The ever popular television series Doctor Who has inspired many a LEGO TARDIS, including an official LEGO Ideas set. Wanting to go for something a little different, GunnBuilding has taken the TARDIS console room and re-imagined it in the LEGO Adventurers theme. As such, it is filled with plenty of historic artifacts collected on many an…adventure. This, coupled with the tiled floor and arch-laden tan wall, makes this model feel like IT BELONGS IN A MUSEUM! The camera and piles of books suggest someone has been busy and, if the hat hanging off the railing is any indication, that person is the one-and-only Johnny Thunder.
This model is a digital render and, as such, may include some pieces in non-production colors.
From 1998 through 2003, the LEGO Group’s Adventurer’s theme offered kids an exciting play-theme that also introduced some great new colors and parts. Orient Expedition was the final subtheme in the series, and it gave us a yeti, elephants, and even an anthropomorphic tiger. German fan site Rogue Bricks recently ran a contest based on re-imagining the Orient Expedition subtheme, which resulted in this excellent collaboration between builders Markus Rollbühler and Grant Davis. Markus built the colorful hot air balloon, while Grant created the biplane piloted by none other than the villainous Sam Sinister!
Markus’ hot air balloon pays homage to set 7415, Aero Nomad, right down to its inclusion of Johnny Thunder and Dr. Kilroy. It is downright gorgeous to look at, and I especially love the way Markus used a mixture of curved slopes, dishes, tiles, and Technic parts to create the rounded shape of the balloon. The use of hot dog and turban pin elements for the balloon’s ornamentation is also particularly inspiring. To finish things off, the rendered background does a great job of bringing the entire scene to life!
The Brothers Brick cover photo for July 2018 is this amazing Adventurer’s truck by Travis Brickle. Visiting our social media pages this month will take you on an adventure back to the 1990s, when Johnny Thunder and crew explored the remote reaches of the planet, pursued by dastardly Lord Sinister, who will stop at nothing to see the Adventurers fail. Will the brave explorers cross the rickety bridge before Lord Sinister can employ his most dangerous weapon: scissors?
Johnny Thunder would be proud of this epic ride from iamkritch. Named the Black Crow 4×4 (thanks to its special hood ornament), this off-road vehicle has just about everything you might need in traveling through the desert to an archaeological dig-site. The roof is covered in crates filled with useful tools, and there is even a fold-out awning to beat the heat on sunny summer days.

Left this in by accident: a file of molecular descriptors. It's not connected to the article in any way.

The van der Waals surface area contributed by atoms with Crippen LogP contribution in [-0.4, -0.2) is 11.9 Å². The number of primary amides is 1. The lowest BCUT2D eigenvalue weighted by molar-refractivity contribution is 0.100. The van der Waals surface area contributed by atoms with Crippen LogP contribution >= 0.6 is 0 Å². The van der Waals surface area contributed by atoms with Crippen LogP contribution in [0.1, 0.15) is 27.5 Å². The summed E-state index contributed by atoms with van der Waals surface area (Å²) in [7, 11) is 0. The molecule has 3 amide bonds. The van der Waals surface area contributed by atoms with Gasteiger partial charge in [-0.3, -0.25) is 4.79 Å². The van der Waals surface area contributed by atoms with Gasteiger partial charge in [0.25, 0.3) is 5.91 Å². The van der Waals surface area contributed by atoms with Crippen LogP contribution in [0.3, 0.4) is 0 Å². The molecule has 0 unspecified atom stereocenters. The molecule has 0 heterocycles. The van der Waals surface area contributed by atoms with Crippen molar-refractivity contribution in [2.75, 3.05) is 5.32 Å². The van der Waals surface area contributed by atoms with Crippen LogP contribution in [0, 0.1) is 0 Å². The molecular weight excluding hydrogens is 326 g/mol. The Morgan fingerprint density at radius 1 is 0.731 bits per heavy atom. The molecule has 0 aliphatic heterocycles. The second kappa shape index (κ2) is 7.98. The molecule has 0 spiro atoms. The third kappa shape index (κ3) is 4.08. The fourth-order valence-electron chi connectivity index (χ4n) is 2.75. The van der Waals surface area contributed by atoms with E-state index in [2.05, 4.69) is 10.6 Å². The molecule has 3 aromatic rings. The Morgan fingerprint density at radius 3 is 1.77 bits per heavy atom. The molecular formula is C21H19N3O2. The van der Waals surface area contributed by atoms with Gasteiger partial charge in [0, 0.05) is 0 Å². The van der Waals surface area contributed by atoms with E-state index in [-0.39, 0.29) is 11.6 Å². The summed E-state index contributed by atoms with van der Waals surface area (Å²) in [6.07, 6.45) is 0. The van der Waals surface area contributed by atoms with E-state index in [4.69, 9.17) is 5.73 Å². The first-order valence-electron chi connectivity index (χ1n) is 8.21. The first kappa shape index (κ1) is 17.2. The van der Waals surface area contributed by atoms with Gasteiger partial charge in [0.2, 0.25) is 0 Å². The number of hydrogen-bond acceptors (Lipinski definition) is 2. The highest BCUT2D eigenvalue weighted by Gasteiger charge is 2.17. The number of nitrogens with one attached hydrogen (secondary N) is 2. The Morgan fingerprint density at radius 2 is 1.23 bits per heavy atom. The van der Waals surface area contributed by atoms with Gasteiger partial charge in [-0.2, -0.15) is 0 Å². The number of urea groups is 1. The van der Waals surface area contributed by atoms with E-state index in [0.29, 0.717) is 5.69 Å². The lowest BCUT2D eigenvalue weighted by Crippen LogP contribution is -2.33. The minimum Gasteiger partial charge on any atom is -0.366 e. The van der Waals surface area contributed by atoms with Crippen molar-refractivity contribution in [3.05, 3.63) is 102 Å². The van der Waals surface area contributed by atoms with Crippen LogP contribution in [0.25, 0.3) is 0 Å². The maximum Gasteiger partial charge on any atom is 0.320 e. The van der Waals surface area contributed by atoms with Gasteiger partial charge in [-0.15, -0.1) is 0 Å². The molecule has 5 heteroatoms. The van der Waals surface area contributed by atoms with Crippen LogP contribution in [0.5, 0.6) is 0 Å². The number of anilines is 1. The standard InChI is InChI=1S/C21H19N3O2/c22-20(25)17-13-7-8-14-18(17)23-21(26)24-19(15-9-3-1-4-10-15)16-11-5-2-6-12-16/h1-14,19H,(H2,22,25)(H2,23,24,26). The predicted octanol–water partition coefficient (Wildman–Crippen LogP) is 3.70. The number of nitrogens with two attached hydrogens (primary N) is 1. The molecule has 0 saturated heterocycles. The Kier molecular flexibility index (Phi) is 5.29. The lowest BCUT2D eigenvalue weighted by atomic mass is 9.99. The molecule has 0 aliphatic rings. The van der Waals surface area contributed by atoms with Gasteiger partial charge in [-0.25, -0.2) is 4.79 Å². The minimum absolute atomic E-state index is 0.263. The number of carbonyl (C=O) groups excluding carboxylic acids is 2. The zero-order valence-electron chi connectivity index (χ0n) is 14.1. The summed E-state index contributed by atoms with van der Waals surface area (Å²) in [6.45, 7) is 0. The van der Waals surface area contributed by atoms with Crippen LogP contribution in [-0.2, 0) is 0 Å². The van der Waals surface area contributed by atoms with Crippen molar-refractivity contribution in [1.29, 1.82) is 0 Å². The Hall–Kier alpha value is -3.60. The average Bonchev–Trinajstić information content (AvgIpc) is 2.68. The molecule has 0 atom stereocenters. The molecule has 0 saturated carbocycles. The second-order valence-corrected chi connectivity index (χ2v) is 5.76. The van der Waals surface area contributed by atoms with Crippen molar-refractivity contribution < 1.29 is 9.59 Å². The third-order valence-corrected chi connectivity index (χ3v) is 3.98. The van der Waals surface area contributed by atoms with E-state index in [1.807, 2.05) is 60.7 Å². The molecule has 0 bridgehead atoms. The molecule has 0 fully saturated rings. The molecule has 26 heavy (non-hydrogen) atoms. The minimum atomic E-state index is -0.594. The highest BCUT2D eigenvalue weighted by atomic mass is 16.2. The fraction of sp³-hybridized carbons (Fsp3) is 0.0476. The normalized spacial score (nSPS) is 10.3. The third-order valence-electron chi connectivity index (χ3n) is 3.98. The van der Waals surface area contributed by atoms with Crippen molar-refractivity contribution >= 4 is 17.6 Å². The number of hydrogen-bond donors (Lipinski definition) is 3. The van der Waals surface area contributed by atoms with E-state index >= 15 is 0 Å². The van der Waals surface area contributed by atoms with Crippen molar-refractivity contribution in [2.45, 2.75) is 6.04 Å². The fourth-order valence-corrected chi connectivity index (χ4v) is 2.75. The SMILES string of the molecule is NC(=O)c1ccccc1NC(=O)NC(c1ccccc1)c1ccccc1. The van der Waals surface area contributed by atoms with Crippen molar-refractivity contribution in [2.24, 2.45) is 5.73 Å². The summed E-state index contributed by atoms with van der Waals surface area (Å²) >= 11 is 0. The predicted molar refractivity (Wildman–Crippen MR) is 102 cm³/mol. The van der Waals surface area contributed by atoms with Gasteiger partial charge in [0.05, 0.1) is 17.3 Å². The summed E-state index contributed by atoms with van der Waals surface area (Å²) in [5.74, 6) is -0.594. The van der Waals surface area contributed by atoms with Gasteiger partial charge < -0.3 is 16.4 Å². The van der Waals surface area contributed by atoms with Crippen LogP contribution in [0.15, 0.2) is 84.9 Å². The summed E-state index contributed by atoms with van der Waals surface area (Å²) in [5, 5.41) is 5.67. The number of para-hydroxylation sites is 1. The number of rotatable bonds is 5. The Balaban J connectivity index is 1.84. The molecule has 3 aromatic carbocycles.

There are many LEGO fans who grew up in the late nineties and at the start of the new millenium, a time marked by one very unique LEGO theme: Adventurers. To me (and I believe many share this opinion), Adventurers seemed like one of those broad themes like space, castle or pirates, that just seems natural and should be present in one way or another. With this in mind, there seems to be a strange lack of Adventurers creations online. Recently, this silence was momentarily broken by Joshua Brooks with his Diamond Falls diorama.
I was drawn to the diorama’s theme and the official Adventurers logo in the top right corner of the picture. More experienced builders will notice that the waterfall and the cliffs, which represents a large portion of the build, are somewhat simple in their design, but that is more than made up for by the boat, the overgrowth and the ruins hidden beneath it. The build has a story written in the description, which more curious and adventurous readers might be interested in.
LEGO themes vary across time and this is one that probably deserves a revisit. The Egyptian-themed release under the banner of Adventurers in 1998 featured exploration of iconic structures in ancient Egypt, and the treasures they contained. Builder Zed reimagines what could have been a set release with a build of a towering Anubis, the god of mummification and afterlife, chasing after an explorer! Unlucky fellow, for I can’t see anything of worth that he’s got to run for except his life!
The Annual Meeting of the International Adventurer’ Club from The Knit Knight is a genuine old-school treat. The meeting room is stuffed full of interesting artefacts and curios from around the world — statues, idols, hieroglyphic panels, and at the center of it all, a Pegasus skeleton. There’s a nice collection of adventurer characters in attendance too — a mix of classic and newer minifigs which works surprisingly well.
I like the model, but it also makes me sad, reminding me how much I loved the now-defunct Adventurers’ Club at Pleasure Island in DisneyWorld.